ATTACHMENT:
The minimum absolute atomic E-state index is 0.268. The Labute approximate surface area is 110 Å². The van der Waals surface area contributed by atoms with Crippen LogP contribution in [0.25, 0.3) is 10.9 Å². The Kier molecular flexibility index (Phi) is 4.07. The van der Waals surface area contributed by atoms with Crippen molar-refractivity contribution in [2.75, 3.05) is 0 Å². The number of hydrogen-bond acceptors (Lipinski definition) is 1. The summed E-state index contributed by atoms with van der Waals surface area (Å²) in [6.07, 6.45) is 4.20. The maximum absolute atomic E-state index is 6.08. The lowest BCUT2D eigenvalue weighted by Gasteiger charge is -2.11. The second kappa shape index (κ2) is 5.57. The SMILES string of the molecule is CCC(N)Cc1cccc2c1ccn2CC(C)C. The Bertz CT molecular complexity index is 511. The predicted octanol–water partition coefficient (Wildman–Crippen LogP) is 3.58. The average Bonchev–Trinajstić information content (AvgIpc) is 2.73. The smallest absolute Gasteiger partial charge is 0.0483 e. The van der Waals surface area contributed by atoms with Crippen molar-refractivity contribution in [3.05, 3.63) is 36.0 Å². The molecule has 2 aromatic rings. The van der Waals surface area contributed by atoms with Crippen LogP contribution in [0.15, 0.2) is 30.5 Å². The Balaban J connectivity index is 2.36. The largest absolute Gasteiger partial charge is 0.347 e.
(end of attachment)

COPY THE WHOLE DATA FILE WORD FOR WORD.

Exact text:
The minimum absolute atomic E-state index is 0.268. The Labute approximate surface area is 110 Å². The van der Waals surface area contributed by atoms with Crippen LogP contribution in [0.25, 0.3) is 10.9 Å². The Kier molecular flexibility index (Phi) is 4.07. The van der Waals surface area contributed by atoms with Crippen molar-refractivity contribution in [2.75, 3.05) is 0 Å². The number of hydrogen-bond acceptors (Lipinski definition) is 1. The summed E-state index contributed by atoms with van der Waals surface area (Å²) in [6.07, 6.45) is 4.20. The maximum absolute atomic E-state index is 6.08. The lowest BCUT2D eigenvalue weighted by Gasteiger charge is -2.11. The second kappa shape index (κ2) is 5.57. The SMILES string of the molecule is CCC(N)Cc1cccc2c1ccn2CC(C)C. The Bertz CT molecular complexity index is 511. The predicted octanol–water partition coefficient (Wildman–Crippen LogP) is 3.58. The average Bonchev–Trinajstić information content (AvgIpc) is 2.73. The smallest absolute Gasteiger partial charge is 0.0483 e. The van der Waals surface area contributed by atoms with Crippen molar-refractivity contribution in [3.05, 3.63) is 36.0 Å². The molecule has 2 aromatic rings. The van der Waals surface area contributed by atoms with Crippen LogP contribution in [0.15, 0.2) is 30.5 Å². The Balaban J connectivity index is 2.36. The largest absolute Gasteiger partial charge is 0.347 e.